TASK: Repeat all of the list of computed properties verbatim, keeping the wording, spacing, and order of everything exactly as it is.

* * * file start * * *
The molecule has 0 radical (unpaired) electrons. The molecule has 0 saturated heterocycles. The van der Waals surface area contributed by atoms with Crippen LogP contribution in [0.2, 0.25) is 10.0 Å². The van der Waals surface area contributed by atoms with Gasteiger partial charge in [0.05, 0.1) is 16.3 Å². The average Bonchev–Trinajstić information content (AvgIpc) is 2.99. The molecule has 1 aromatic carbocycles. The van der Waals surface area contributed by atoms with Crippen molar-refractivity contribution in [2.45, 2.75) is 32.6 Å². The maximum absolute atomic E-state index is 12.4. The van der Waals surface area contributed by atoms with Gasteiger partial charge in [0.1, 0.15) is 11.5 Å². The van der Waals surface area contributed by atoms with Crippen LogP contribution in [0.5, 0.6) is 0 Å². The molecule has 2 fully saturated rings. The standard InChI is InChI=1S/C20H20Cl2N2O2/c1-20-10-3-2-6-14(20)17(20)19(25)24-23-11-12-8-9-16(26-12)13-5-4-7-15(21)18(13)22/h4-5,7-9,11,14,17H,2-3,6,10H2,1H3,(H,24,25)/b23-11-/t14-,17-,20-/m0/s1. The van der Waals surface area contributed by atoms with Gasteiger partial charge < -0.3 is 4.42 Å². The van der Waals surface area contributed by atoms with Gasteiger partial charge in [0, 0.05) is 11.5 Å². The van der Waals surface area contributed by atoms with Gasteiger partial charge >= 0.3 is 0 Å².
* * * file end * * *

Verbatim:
The molecule has 0 radical (unpaired) electrons. The molecule has 0 saturated heterocycles. The van der Waals surface area contributed by atoms with Crippen LogP contribution in [0.2, 0.25) is 10.0 Å². The van der Waals surface area contributed by atoms with Gasteiger partial charge in [0.05, 0.1) is 16.3 Å². The average Bonchev–Trinajstić information content (AvgIpc) is 2.99. The molecule has 1 aromatic carbocycles. The van der Waals surface area contributed by atoms with Crippen molar-refractivity contribution in [2.45, 2.75) is 32.6 Å². The maximum absolute atomic E-state index is 12.4. The van der Waals surface area contributed by atoms with Gasteiger partial charge in [0.1, 0.15) is 11.5 Å². The van der Waals surface area contributed by atoms with Crippen LogP contribution in [0.5, 0.6) is 0 Å². The molecule has 2 fully saturated rings. The standard InChI is InChI=1S/C20H20Cl2N2O2/c1-20-10-3-2-6-14(20)17(20)19(25)24-23-11-12-8-9-16(26-12)13-5-4-7-15(21)18(13)22/h4-5,7-9,11,14,17H,2-3,6,10H2,1H3,(H,24,25)/b23-11-/t14-,17-,20-/m0/s1. The van der Waals surface area contributed by atoms with Gasteiger partial charge < -0.3 is 4.42 Å². The van der Waals surface area contributed by atoms with Gasteiger partial charge in [0, 0.05) is 11.5 Å². The van der Waals surface area contributed by atoms with Gasteiger partial charge >= 0.3 is 0 Å².